For this week’s Chopped Dinner Challenge, the chefs of Food Network Kitchen chose to feature the basket ingredient squid. While squid is traditionally deep-fried in breadcrumbs to lock in its natural flavor, this stir-fried version makes use of sweet and tangy ingredients like soy sauce, molasses, lime and ginger to bump up the flavor. Served over chilled rice noodles, this take is a refreshing departure from the heavier classic, making it a cooling retreat for summer dining. Read more
This month Food Network is airing the 20th season of Chopped. To mark this momentous occasion, FN Dish is giving viewers the chance to see what the show looked like in its very first taped episode. Over the years the set has been updated and the basket ingredients have definitely gotten much more varied, but what hasn’t changed is the format of the show — a testament to its success.
For this week’s Chopped Dinner Challenge, the chefs of Food Network Kitchen chose to feature the basket ingredient banana chips. While panko breadcrumbs serve as a great coating for almost all meats, the chefs wanted to prove that changing it up by mixing the breadcrumbs with a sweeter ingredient would result in a unique sweet-and-savory take on a classic jerk pork chop. In this Banana Chip Crusted Jerk Pork Chops recipe, the banana chips are ground in a blender to make them fine enough for the seasoning. Served with rice and beans, this is a quick, delicious dinner for those warm summer nights.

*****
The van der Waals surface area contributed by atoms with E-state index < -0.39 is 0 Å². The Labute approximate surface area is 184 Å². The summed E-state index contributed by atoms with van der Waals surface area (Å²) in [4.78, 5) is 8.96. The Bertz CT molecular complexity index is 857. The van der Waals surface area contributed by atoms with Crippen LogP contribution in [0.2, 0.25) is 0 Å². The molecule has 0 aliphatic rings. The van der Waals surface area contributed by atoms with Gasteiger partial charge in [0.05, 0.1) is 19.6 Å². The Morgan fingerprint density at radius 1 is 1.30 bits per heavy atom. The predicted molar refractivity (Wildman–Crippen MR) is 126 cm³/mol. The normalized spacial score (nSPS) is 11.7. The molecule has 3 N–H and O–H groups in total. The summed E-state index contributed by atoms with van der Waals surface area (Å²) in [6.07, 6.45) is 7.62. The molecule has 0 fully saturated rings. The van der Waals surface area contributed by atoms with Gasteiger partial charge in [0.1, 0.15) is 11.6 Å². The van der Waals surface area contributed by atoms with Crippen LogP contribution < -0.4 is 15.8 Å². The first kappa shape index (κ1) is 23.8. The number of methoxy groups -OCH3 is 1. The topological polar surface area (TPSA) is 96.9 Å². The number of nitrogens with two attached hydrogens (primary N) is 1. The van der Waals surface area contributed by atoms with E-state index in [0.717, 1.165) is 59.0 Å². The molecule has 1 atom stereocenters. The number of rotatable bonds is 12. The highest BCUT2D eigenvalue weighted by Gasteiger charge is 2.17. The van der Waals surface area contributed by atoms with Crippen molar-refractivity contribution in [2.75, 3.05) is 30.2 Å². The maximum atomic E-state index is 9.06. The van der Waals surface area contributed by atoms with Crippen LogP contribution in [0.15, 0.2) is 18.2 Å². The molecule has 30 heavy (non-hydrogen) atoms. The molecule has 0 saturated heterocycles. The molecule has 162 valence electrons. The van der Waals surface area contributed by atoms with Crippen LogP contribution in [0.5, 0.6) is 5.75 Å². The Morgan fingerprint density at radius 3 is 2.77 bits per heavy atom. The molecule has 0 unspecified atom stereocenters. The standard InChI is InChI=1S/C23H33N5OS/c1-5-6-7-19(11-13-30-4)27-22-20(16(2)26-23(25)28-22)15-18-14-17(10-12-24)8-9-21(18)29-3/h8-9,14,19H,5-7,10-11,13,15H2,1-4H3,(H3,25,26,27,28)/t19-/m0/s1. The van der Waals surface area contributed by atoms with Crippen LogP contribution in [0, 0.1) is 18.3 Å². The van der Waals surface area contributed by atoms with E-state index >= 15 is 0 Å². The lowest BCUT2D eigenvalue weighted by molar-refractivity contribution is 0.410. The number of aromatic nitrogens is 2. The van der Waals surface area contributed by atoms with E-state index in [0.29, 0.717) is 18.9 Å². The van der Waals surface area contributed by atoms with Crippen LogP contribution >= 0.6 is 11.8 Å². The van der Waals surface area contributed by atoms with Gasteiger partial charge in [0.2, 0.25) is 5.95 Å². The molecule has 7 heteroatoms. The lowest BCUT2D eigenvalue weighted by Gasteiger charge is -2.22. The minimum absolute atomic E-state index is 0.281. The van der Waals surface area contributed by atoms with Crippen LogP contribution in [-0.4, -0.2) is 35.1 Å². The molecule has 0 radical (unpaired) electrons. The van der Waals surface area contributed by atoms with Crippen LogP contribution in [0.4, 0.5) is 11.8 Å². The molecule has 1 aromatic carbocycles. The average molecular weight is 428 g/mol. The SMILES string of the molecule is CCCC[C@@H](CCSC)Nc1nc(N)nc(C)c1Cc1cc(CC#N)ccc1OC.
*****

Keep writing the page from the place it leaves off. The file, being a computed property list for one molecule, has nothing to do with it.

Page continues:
For the very first time on Chopped, 16 teens will enter the kitchen in the Chopped Teen Tournament, premiering Tuesday, July 15 at 10|9c. These talented youngsters bring energy and ambition to the table, to compete for $25,000 in prize money and a coveted culinary school scholarship. They’ll face appetizer, entree and dessert basket ingredients that could stump even the most-experienced adult chef. And just because they’re kids doesn’t mean they’ll be judged any differently.
For this week’s Chopped Dinner Challenge, the chefs of Food Network Kitchen chose to feature the basket ingredient lavash. When this pita-like Middle Eastern bread is crisped up in the oven, it makes a great addition to salad, taking the place of croutons. The Italians have panzanella, a bread salad, but in Middle Eastern cuisine there’s fattoush, a salad made with flatbread. But in this Faux-toush Salad with Lavash, there’s a lot less of the bread and more of the lettuce for a modern spin on the recipe. And there’s grilled chicken breast to round everything out. This would make a healthy lunch to take to the office, or even a light dinner. You’ll definitely find exotic flavors in this dish with honey, lemon and sumac.